Monday 23 September 2019

Jurors watch too much CSI, says leading barrister

Shane Hickey

THE effect of crime shows such as 'CSI' means that juries are expecting too much "fancy forensic evidence", a leading barrister has claimed.

Paul Anthony McDermott said juries might be more minded to acquit the accused in trials where TV-style expert witnesses have not been used.

He also said there was a problem with both judges and juries watching too much television.

"I am convinced that people have been acquitted in Ireland simply because the jury, having watched too much television, had assumed that because the prosecution has not called some of these fancy experts that you see on the television, the jury think that it is not a real prosecution," he said.

Mr McDermott was addressing a conference in Dublin yesterday on the use of expert witnesses -- such as medical practitioners or road-accident assessors -- in legal settings.

"It is a real problem now when you are prosecuting a case because if you don't have this fancy forensic evidence, the jury -- who are all of them each night watching 'CSI' -- think the accused must be innocent because if they were guilty, why aren't there five DNA experts who can say all kinds of wonderful things?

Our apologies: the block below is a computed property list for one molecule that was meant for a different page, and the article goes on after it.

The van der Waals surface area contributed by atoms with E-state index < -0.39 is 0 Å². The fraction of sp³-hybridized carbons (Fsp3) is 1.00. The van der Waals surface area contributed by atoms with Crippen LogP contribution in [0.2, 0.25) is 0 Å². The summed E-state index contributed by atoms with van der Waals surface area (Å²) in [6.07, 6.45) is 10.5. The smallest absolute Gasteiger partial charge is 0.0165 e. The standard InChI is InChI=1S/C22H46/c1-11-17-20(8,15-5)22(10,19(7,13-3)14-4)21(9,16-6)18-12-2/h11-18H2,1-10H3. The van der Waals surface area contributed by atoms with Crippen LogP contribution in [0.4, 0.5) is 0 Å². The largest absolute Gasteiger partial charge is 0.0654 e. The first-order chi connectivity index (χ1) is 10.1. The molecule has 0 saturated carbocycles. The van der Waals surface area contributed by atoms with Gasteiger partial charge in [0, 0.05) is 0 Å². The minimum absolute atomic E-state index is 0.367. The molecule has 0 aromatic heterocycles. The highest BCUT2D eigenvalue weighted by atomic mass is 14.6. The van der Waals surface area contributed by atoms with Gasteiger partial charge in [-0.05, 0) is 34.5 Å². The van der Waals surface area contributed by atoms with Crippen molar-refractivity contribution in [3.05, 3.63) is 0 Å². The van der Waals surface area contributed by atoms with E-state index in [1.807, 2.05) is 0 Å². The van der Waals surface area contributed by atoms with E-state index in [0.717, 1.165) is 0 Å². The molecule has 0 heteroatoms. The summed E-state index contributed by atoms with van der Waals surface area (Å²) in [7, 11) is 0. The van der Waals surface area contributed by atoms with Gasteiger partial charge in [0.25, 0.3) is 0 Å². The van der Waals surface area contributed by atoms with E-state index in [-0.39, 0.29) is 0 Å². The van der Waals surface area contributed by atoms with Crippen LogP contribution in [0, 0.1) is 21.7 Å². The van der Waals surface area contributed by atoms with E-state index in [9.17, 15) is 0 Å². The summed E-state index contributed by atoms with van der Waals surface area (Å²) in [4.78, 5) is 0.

"We all know from 'CSI' that if someone is murdered, you can call a magician, an astrologist, a mind reader, a psychologist to explain exactly what the murderer was wearing, what they had eaten before they committed the murder, whether they were short-sighted or long-sighted."

Meanwhile Supreme Court judge Fidelma Macken said economists proved to be the most frustrating experts to appear before a court as they were unable to clearly set out what they want to say.

"The bane of most judges' lives is to see a group of economists coming into court speaking the most unbelievably incomprehensible language known to mankind and it couldn't be just that all the judges are dumb," she said.

"There is this inescapable inability on the part of economists to explain what must be reasonably simple concepts in reasonably clear and simple terms."

Irish Independent

Editor's Choice

Also in Irish News